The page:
First, some good news about the healing process. As an acne blemish heals, the inflamed area flattens, leaving behind a reddish spot. Though it may look like an acne scar, it’s actually a macule — the final stage of an acne lesion. Macules may last for up to six months, but leave no permanent acne scar.
The same holds true for post-inflammatory hyperpigmentation, a darkening of the skin at the site of a healing acne lesion. Most prevalent in African-American, Asian and Latino populations, these spots can last up to 18 months — but may disappear more quickly if you stay out of the sun. Both macules and post-inflammatory hyperpigmentation are considered “pseudo-scarring” because they eventually disappear completely.
There are two kinds of true scars left behind by acne: acne scars caused by increased tissue formation, and acne scars caused by tissue loss. The former, called keloid or hypertropic scars, are less common and appear to be hereditary. These are found primarily in African-American, Asian and Latino patients. Keloid scarring occurs when the skin cells respond to injury by producing an excess of collagen, which forms into lumpy fibrous masses most frequently along the jaw line and on the back or chest. These acne scars appear firm and shiny, and may persist for years.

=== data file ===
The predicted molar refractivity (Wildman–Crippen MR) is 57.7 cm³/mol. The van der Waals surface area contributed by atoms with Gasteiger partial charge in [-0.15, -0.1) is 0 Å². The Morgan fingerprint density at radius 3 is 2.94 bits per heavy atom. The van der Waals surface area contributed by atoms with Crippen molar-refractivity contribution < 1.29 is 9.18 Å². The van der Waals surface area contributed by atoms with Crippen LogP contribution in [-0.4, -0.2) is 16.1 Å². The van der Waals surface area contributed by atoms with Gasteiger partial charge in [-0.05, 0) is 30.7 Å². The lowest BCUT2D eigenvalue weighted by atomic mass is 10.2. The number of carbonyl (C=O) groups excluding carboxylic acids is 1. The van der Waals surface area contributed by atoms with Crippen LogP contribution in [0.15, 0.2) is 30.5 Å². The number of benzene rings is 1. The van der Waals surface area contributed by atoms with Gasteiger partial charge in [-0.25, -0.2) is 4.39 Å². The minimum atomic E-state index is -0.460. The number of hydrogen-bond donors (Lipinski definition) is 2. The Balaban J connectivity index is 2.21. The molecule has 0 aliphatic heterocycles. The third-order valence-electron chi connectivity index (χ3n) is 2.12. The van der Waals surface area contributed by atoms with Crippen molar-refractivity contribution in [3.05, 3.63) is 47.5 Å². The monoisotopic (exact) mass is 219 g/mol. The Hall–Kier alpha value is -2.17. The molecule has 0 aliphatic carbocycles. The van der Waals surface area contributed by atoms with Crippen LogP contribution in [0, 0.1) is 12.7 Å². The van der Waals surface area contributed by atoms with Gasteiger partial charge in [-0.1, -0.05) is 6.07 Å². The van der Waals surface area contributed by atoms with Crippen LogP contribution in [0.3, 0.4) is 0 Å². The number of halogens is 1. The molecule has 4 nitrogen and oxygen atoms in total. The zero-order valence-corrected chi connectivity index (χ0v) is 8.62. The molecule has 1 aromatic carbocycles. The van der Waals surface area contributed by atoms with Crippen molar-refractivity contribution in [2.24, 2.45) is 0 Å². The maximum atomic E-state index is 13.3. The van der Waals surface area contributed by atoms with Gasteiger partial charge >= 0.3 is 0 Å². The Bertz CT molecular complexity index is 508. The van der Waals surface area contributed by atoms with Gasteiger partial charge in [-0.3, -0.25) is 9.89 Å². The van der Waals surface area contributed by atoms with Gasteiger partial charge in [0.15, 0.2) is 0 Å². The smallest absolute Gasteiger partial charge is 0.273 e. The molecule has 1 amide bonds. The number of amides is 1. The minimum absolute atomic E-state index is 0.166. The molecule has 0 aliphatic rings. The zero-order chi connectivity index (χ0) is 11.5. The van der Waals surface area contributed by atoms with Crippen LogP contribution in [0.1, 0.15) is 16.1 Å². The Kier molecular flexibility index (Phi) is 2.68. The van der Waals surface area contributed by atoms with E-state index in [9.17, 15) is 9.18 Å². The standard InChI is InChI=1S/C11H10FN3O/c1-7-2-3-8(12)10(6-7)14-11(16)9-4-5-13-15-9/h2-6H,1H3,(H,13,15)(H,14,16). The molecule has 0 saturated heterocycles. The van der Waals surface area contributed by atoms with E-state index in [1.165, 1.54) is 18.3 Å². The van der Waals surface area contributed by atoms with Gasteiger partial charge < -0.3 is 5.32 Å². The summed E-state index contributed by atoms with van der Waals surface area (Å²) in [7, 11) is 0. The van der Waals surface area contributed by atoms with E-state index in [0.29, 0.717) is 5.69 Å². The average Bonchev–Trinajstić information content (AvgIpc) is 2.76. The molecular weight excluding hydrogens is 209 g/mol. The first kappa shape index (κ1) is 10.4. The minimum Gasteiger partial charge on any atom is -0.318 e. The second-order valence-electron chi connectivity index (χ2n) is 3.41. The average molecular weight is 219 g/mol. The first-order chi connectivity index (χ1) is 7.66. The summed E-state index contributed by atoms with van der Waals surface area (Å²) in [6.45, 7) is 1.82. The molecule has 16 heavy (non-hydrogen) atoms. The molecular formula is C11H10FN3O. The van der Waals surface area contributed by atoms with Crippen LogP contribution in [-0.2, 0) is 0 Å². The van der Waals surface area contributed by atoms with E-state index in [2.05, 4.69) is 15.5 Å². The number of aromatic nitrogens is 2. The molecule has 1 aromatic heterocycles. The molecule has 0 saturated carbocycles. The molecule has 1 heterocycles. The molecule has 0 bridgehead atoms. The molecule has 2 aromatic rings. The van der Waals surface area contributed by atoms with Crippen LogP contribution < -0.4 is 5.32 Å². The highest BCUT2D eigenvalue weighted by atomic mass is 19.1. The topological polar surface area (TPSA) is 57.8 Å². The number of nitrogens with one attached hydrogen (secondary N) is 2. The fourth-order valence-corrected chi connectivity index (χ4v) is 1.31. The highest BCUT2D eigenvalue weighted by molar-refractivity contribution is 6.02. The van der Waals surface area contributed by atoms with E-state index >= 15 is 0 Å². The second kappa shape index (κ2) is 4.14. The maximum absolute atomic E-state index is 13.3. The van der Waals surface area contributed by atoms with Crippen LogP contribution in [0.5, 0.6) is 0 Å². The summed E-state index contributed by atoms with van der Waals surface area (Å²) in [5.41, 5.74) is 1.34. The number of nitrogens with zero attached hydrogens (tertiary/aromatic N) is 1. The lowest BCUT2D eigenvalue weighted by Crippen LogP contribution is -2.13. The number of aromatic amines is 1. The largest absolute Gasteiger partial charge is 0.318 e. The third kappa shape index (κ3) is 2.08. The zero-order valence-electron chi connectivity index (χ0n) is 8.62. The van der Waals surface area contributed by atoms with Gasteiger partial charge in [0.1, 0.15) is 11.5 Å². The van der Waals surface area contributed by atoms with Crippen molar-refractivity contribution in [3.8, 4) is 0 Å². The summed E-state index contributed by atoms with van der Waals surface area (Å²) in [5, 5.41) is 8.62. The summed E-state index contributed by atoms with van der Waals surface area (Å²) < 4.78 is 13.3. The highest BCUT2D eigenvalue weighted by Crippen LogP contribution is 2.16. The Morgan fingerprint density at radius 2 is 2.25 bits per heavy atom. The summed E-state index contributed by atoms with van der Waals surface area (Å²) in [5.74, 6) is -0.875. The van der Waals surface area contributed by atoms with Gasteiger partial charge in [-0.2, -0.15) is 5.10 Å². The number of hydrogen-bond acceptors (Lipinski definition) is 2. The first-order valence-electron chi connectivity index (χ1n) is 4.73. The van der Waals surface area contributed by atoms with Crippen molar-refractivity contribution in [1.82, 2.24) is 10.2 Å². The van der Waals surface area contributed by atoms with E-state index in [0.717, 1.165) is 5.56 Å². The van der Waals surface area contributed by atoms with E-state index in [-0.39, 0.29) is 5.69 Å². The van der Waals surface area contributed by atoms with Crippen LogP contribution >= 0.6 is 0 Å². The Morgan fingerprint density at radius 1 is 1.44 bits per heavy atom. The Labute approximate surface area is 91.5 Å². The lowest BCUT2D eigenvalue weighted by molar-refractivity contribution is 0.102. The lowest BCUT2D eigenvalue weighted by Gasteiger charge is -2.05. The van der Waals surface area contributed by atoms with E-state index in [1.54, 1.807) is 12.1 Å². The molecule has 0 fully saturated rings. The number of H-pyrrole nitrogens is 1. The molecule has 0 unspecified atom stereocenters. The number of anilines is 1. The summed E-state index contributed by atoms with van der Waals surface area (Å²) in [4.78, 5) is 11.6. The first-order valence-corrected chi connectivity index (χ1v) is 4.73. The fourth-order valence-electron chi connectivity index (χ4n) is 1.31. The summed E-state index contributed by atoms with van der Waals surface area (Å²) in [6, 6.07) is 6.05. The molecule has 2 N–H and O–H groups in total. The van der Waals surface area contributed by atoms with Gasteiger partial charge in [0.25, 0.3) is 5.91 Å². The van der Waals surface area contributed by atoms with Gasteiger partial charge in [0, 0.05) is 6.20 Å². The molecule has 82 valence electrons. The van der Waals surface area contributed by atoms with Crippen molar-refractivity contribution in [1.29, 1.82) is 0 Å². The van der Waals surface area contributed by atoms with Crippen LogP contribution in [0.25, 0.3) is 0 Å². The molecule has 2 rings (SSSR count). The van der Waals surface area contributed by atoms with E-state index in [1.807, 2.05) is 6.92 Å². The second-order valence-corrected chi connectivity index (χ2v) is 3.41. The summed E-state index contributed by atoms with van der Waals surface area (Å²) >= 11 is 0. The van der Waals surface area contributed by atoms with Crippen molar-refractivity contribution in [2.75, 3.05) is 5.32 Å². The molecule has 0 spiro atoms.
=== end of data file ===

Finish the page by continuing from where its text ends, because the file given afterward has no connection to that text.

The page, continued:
Acne scars caused by tissue loss are much more common, and may take many forms:
Soft acne scars have gentle sloping rolled edges that merge with the surrounding skin. They are usually small, circular or linear in shape, and soft to the touch.
Ice-pick acne scars. Most often found on the cheek, ice-pick scars are usually small but deep, with a jagged edge and steep sides. If they are soft to the touch, they may be improved by stretching the skin; hard ice-pick scars are difficult to treat.
Depressed fibrotic acne scars. Over time, ice-pick scars may evolve into depressed fibrotic scars. These also have sharp edges and steep sides, but are larger and firm at the base.
Atrophic macules, a form of acne scarring most common in Caucasians, are soft with a slightly wrinkled base. Blood vessels just below the surface of the scar may make them appear purplish when they are recent, but this discoloration may fade over time to a pale ivory. Atrophic macules are usually small when they occur on the face, but may be a centimeter or larger elsewhere on the body.
Follicular macular atrophy is more likely to occur on the chest or back of a person with acne. These small, soft white lesions resemble whiteheads that didn’t fully develop; they may persist for months or years.
Can my acne scars be treated?
The short answer is yes – acne scar treatment is available. Post-inflammatory hyperpigmentation and macules can be improved with bleaching agents. Some superficial acne scarring can be treated with topical resurfacing agents, like Retinol, which is available in many over-the-counter forms, as well as in prescription medications such as Retin-A and Renova. Other forms of scarring can be improved with microdermabrasion (a minimum of 6–8 treatments are typically required) or dermatologic surgery. It may not be possible to restore your skin to its pre-acne appearance — but if your scars have a significant effect on your emotional well-being, it’s worth considering. There are a number of different scar treatments available; consult your dermatologist to find out if your particular situation may be improved, and how.